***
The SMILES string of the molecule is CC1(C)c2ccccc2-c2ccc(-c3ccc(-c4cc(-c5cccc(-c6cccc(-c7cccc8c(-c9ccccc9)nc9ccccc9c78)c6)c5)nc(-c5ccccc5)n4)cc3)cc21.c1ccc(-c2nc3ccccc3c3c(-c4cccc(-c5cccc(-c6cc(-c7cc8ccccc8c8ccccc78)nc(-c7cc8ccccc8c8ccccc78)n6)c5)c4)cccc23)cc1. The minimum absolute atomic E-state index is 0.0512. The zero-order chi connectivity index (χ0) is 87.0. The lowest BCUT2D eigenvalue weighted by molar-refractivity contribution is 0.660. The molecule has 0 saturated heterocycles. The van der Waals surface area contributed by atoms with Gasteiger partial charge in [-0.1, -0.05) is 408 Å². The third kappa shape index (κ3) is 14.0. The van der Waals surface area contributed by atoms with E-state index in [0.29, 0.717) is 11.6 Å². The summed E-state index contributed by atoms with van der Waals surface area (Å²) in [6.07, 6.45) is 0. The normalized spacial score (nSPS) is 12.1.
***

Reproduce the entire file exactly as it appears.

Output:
The SMILES string of the molecule is CC1(C)c2ccccc2-c2ccc(-c3ccc(-c4cc(-c5cccc(-c6cccc(-c7cccc8c(-c9ccccc9)nc9ccccc9c78)c6)c5)nc(-c5ccccc5)n4)cc3)cc21.c1ccc(-c2nc3ccccc3c3c(-c4cccc(-c5cccc(-c6cc(-c7cc8ccccc8c8ccccc78)nc(-c7cc8ccccc8c8ccccc78)n6)c5)c4)cccc23)cc1. The minimum absolute atomic E-state index is 0.0512. The zero-order chi connectivity index (χ0) is 87.0. The lowest BCUT2D eigenvalue weighted by molar-refractivity contribution is 0.660. The molecule has 0 saturated heterocycles. The van der Waals surface area contributed by atoms with Gasteiger partial charge in [-0.1, -0.05) is 408 Å². The third kappa shape index (κ3) is 14.0. The van der Waals surface area contributed by atoms with E-state index in [0.29, 0.717) is 11.6 Å². The summed E-state index contributed by atoms with van der Waals surface area (Å²) in [6.07, 6.45) is 0. The normalized spacial score (nSPS) is 12.1.